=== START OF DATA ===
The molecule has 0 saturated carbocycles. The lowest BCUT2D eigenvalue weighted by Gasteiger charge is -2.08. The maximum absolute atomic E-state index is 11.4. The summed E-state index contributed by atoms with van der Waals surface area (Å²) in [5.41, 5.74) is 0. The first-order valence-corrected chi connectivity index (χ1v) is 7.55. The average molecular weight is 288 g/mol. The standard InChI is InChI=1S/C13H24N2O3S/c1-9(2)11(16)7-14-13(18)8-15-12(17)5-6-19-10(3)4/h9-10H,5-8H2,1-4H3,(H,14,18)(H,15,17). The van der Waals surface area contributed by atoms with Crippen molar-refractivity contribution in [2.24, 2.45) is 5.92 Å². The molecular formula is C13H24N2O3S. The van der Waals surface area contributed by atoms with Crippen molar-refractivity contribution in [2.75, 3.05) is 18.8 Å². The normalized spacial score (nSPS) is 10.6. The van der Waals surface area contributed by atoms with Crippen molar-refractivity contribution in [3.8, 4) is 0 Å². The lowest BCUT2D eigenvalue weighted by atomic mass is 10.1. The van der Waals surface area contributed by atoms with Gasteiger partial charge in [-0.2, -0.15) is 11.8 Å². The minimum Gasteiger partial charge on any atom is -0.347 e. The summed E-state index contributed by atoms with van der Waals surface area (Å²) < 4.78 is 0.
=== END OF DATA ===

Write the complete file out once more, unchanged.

The molecule has 0 saturated carbocycles. The lowest BCUT2D eigenvalue weighted by Gasteiger charge is -2.08. The maximum absolute atomic E-state index is 11.4. The summed E-state index contributed by atoms with van der Waals surface area (Å²) in [5.41, 5.74) is 0. The first-order valence-corrected chi connectivity index (χ1v) is 7.55. The average molecular weight is 288 g/mol. The standard InChI is InChI=1S/C13H24N2O3S/c1-9(2)11(16)7-14-13(18)8-15-12(17)5-6-19-10(3)4/h9-10H,5-8H2,1-4H3,(H,14,18)(H,15,17). The van der Waals surface area contributed by atoms with Crippen molar-refractivity contribution in [2.24, 2.45) is 5.92 Å². The molecular formula is C13H24N2O3S. The van der Waals surface area contributed by atoms with Crippen molar-refractivity contribution in [2.75, 3.05) is 18.8 Å². The normalized spacial score (nSPS) is 10.6. The van der Waals surface area contributed by atoms with Crippen molar-refractivity contribution in [3.8, 4) is 0 Å². The lowest BCUT2D eigenvalue weighted by atomic mass is 10.1. The van der Waals surface area contributed by atoms with Gasteiger partial charge in [-0.2, -0.15) is 11.8 Å². The minimum Gasteiger partial charge on any atom is -0.347 e. The summed E-state index contributed by atoms with van der Waals surface area (Å²) < 4.78 is 0.